TRICKS OF THE TRADE FROM A PROFESSIONAL MARINE AND BOATING LIFESTYLE PHOTOGRAPHER
Put away those selfie sticks and take some real photos!
Improvements in technology have made digital cameras and especially smart phones increasingly handy and affordable. Meanwhile, more ways exist than ever to share pictures with family and friends across the country or an ocean. Quality is a different story altogether. Here, a professional boating photographer shares some expert advice on snapping pics that are sure to make your social network take notice.
Surprisingly, an overcast day is always better than a sunny day for making sure your subjects look beautiful. Bright sunlight creates harsh shadowing.
Each time I take a shot, I have two immediate concerns: Lighting and framing. These are the areas where people make easy-to-correct mistakes. The most important thing to remember is that if you’re in the sun, you want to have the light falling from a forward angle onto your subjects, not from behind. Backlighting will not only give you darkly shadowed subjects, but any light coming toward the lens, whether it’s directly from the sun or bouncing off the water, can create noise (haze) or flares. The prismatic flares can sometimes be eliminated by shading the lens with your hand, or using a lens hood if your camera is equipped with one. If you just keep in mind that the photographer always wants the sun on his or her back, you’ll always find the right position.
This Princess 56 Flybridge was shot in the first hour of daylight. You can see how the sidelight created by the low sun makes the boat pop without any of the shadows you will get as the sun moves higher. Morning light will have cooler tones than evening light, shown below.
TIME TO REFLECT
The sunlight that bounces from undulating water can add a magical, reflective sparkle to the hull. Ask the captain to rotate the bow until it lights up. It’ll be like someone hit a light switch – you can’t miss it.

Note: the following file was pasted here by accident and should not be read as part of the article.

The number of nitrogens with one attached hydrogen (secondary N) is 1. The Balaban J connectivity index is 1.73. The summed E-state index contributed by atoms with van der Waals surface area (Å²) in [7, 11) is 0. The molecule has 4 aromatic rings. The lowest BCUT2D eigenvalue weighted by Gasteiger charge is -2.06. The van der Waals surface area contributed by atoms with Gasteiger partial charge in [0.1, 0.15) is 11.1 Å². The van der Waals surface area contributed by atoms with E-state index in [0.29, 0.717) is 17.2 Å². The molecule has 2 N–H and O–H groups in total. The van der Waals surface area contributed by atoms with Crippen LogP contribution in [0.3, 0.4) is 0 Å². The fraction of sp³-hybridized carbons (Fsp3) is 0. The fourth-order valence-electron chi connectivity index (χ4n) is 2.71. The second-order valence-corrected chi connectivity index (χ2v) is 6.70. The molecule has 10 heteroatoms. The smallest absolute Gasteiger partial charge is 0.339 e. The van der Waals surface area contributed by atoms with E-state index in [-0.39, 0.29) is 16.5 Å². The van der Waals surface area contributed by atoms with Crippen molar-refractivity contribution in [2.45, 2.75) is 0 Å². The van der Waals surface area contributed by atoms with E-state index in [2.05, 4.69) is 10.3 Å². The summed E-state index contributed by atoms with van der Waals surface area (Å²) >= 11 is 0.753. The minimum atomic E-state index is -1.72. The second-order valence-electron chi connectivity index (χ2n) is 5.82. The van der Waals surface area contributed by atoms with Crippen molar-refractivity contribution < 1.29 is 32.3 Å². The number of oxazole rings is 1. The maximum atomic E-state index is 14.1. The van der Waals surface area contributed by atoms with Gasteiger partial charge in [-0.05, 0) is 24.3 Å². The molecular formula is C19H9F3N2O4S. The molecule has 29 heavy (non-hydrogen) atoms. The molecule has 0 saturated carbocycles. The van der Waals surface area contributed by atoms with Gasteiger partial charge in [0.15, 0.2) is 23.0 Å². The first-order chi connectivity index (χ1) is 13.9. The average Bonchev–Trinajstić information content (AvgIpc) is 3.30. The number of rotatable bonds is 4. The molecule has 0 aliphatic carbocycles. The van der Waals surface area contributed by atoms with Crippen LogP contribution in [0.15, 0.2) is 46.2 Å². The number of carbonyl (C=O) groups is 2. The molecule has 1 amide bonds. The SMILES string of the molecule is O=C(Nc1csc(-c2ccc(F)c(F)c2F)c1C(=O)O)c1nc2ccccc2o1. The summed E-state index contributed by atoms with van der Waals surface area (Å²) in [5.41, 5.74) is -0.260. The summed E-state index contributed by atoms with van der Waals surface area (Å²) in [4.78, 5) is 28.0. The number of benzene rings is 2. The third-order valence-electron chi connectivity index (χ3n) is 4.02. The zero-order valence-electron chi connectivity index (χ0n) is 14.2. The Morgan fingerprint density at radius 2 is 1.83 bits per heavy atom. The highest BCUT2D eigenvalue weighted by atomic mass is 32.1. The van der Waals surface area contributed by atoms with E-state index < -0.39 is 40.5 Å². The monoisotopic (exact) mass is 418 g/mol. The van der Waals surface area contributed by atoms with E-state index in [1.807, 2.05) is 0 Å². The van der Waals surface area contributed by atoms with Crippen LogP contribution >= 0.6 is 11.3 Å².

APPLY THE “RULE OF THIRDS”
There are occasions when backlighting produces a desirable effect.
Typically two-thirds sky to one-third water is ideal. In certain situations you can swap that ratio and use a yawning water foreground with a powerful result. If you’re shooting a boat on plane, give it “running room,” simply more space ahead of itself than behind.
THROW SOME SHADE
People photograph most beautifully in the shade, where there is no shadowing. Overhead sun is most harsh on humans, and also on boats and scenery. If you really want to snap a midday pic in which the sun is directly above your subject, see if your camera will let you choose a fill flash mode, where the flash fires even in bright light to soften some of those unflattering shadows. I typically let my cameras rest this time of day, or if I shoot, I’ll pull people under the bimini or hardtop for the best results. The most spectacular time of day for shooting everything is in the golden light of late afternoon. So, remember, don’t shoot the sunset, turn around and look what’s being touched by it.
SUNGLASSES FOR ONE, SUNGLASSES FOR ALL
If you really want to photograph people in direct sun, have everyone wear sunglasses – it makes a huge difference. Squinting rarely looks attractive. And when shooting a group make certain you can see every person’s face. This is a very common error that will ruin an otherwise nice photo.